Hospitals found serving lower-welfare foreign meat

UK hospitals serving imported chicken that fails to meet welfare standards

British hospitals are serving imported chicken that falls below UK farm assured welfare standards, a Poultry World investigation has shown.

As part of the Get Better Get British campaign Farmers Weekly‘s sister magazine Poultry World looked at the sourcing of poultrymeat in British hospitals.

Documents obtained from one NHS board found that, although fresh chicken was sourced from the UK, stripped chicken and sandwich filler was sourced from Europe, Thailand and South America. Anecdotal evidence suggests that this is a trend across hospital catering: fresh poultrymeat sourced from the UK or Europe, and frozen or processed imported from third countries – but unlike the retail sector, no hard data about this sector exist.

Of the major hospital caterers some NHS trusts sourced poultrymeat from mid-sized butchers, who secured their poultrymeat from well-known British producers and processors. But it was a less positive picture from some of the major caterers supplying larger numbers of hospitals.

One supplier, 3663, said it offered the choice of either UK Red Tractor chicken breast fillets, diced chicken and whole birds, or fresh Dutch chicken with IKB Dutch accreditation. Non-Red Tractor British was not available.

A spokesman for 3663 said: “There is a price premium on UK chicken and generally a lot of our customers opt for our fresh Dutch chicken.

“This has a competitive price and a fully traceable accreditation standard, which is comparable to Red Tractor.”

But while Red Tractor confirmed that it had a “formal recognition of equivalence” with IKB, subsequent questioning by Poultry World revealed the IKB live bird stocking density was higher.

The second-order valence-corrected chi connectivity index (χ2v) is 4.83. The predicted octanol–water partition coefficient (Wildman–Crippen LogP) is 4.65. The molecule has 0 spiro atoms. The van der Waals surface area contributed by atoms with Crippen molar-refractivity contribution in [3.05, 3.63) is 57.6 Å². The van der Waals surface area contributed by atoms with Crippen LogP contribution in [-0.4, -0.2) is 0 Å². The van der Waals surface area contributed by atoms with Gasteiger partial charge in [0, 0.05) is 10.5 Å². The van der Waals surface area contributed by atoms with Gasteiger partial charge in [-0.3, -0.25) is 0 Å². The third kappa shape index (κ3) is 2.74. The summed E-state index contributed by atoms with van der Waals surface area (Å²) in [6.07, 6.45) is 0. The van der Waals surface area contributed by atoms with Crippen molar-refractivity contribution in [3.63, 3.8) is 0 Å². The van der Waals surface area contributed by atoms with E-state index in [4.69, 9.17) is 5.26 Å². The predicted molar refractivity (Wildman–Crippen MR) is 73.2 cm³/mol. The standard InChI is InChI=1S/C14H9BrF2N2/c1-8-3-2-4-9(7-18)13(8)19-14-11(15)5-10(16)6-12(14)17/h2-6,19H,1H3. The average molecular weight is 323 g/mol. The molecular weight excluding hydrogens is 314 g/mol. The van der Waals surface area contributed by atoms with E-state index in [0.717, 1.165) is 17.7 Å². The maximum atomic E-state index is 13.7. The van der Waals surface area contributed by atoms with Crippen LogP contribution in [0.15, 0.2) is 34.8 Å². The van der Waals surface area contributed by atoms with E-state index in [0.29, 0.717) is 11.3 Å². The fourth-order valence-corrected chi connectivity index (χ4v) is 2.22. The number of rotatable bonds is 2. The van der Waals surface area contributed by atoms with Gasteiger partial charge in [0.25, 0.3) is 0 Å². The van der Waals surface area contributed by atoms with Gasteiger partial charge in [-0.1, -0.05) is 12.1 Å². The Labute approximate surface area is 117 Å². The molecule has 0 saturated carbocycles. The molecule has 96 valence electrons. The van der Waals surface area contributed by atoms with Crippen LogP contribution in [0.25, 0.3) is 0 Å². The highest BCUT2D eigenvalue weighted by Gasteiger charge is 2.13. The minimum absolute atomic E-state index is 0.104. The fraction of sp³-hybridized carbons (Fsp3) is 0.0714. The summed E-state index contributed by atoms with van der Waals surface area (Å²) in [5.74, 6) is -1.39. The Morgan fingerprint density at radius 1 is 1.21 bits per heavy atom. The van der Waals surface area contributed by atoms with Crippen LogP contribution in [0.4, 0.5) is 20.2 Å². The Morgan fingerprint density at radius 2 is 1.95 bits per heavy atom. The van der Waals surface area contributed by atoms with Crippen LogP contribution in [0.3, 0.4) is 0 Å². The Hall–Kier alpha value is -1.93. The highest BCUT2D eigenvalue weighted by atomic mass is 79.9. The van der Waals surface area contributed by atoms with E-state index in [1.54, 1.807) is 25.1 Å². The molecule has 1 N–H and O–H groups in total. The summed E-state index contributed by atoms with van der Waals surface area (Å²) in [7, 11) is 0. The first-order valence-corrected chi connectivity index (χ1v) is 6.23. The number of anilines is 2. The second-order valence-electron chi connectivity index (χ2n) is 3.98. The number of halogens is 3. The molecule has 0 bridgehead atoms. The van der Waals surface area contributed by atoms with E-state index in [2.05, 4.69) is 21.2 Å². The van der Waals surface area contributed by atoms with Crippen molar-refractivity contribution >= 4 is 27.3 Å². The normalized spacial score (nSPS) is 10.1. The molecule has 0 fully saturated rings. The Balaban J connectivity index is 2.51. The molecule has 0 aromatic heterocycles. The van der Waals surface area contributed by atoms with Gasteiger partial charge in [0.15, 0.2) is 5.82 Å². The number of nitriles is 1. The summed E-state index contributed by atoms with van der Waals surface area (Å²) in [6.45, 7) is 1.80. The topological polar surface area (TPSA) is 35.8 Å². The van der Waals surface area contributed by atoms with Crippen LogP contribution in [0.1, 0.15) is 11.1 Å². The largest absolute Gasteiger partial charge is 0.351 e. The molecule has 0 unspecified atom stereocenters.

The Dutch suppliers use chicken housed at the EU maximum, 42kg/sq m, compared with Red Tractor’s 38kg/sq m limit, giving the Dutch a big cost advantage.

Sodexo, another major supplier, said in response to a number of FOI requests that fresh British chicken in the catering sites it ran was 95% Red Tractor. However this covered patients’ food for just two hospitals, as well as some mixed catering for a number of others, and staff food. A spokeswoman added that “most hospital food” was produced by subsidiary business Tillery Valley, which produces ready meals for heating at hospitals.

The Tillery Valley website says: “Ninety-three percent of our suppliers are UK-based.” But the firm, when contacted, said it had no individual procurement breakdown. Its parent company Sodexo confirmed this, and added that it was not Red Tractor assured.

The NFU and British Poultry Council promote Red Tractor

The NFU said that, without question, all poultrymeat sourced for hospitals should be produced to Red Tractor standards or equivalent. “However, the NFU strongly believes that British public procurement, whenever possible, should support British poultry farmers, British businesses and the British economy. It’s about putting more British food on more British plates,” said a union spokesman.

The BPC said it, too, encouraged food services to offer British poultrymeat to their customers, sourced from Red Tractor assured British farms.

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